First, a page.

have it all. At certain critical points, the EU faced the choice of (a)
deepening the political integration of its existing members and (b) broadening
the membership to more distant cultural neighbors with less advanced economies
and less reliable governments.
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The right thing was to do one or the other. Build an ever
closer union of similarly advanced and like-minded countries, willing to share
a currency and pool their sovereignty; or choose a wider but shallower union,
akin to Nafta, confined largely to free trade. The EU wanted both: deeper and
wider. That was the crucial error.
The question now is whether Europe still has those choices.
I seriously doubt it. The euro zone might collapse altogether - currency unions
have done so before - but an orderly dismantling is all but impossible to
What politicians have built, you might argue, politicians
can unbuild. It isn’t nearly so easy. When you put a currency union together,
parities are fixed. When you take one apart, they are freed: Why else dismantle
the union but to let exchange rates move? That obvious asymmetry has large
consequences. Who would hold a deposit in an Italian bank if Italy were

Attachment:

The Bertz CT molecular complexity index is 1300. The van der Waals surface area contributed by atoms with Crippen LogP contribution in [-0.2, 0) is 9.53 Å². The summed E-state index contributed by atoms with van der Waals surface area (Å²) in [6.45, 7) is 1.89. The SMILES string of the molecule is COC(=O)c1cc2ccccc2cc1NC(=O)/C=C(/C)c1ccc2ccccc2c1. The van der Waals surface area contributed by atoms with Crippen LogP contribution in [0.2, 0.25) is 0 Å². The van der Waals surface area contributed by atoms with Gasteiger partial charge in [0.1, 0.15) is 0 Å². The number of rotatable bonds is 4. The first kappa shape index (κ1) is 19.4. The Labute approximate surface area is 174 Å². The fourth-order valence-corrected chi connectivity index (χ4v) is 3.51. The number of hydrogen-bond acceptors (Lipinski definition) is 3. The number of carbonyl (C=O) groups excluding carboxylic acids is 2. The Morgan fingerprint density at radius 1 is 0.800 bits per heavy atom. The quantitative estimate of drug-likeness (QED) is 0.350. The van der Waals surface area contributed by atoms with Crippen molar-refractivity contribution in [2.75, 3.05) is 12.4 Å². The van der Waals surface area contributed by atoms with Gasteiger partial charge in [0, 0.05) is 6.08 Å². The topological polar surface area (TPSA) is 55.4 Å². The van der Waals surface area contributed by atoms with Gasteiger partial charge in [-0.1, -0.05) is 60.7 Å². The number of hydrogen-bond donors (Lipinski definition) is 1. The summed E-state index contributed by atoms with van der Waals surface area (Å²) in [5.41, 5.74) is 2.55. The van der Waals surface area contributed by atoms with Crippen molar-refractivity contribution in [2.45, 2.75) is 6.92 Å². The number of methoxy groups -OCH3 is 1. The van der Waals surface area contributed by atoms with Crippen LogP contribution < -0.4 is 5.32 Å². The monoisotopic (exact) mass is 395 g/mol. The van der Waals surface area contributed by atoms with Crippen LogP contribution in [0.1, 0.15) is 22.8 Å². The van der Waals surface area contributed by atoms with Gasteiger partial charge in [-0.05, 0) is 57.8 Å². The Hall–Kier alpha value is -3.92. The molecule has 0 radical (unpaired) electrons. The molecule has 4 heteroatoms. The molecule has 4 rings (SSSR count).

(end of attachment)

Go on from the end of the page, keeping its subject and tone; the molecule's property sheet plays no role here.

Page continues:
expected to abandon the euro? The new lira, in which those deposits might soon
be denominated, would depreciate at the instant of its creation. The mere
prospect would trigger a system-wide bank run.
This is to say nothing of the vast legal and technical
complications that abandoning the euro would involve. When previous currency
unions collapsed, they did so in far simpler financial times. The mechanics of
reintroducing national currencies were tractable. They no longer are.
Financial integration in the euro area is total. Borders to
financial flows don’t exist. Transactions are virtual and instantaneous. The
pattern of cross-border euro-denominated obligations is unfathomably complex.
Which of those contracts would be redenominated? On what terms?
Some choices cannot be undone. In this new financial world,
short of an economic cataclysm, it is hard to know what abandoning the euro
Nonetheless, we may suffer the profound misfortune of
finding out -- unless Europe’s governments see that the only sane choice is to
accept the logic of the currency union they created and the obligations that go
with it. In the medium term, that means closer fiscal union. In the immediate
term, it means one thing above all. The European Central Bank must be granted
whatever powers it may need to underwrite public debts across the EU.
This is something the euro’s creators vowed would never
happen. It violates, they believed, every principle of sound central banking.
They were right: later, those principles will have to be rewritten. Later, too,
the euro area will need new arrangements that bring fiscal union closer. Right
now, though, the euro area needs a central bank that can do for its member
countries what the Federal Reserve does for the US Anything less would be the
EU’s biggest gamble yet.
(Clive Crook is a
Bloomberg View columnist. The opinions expressed are his own.)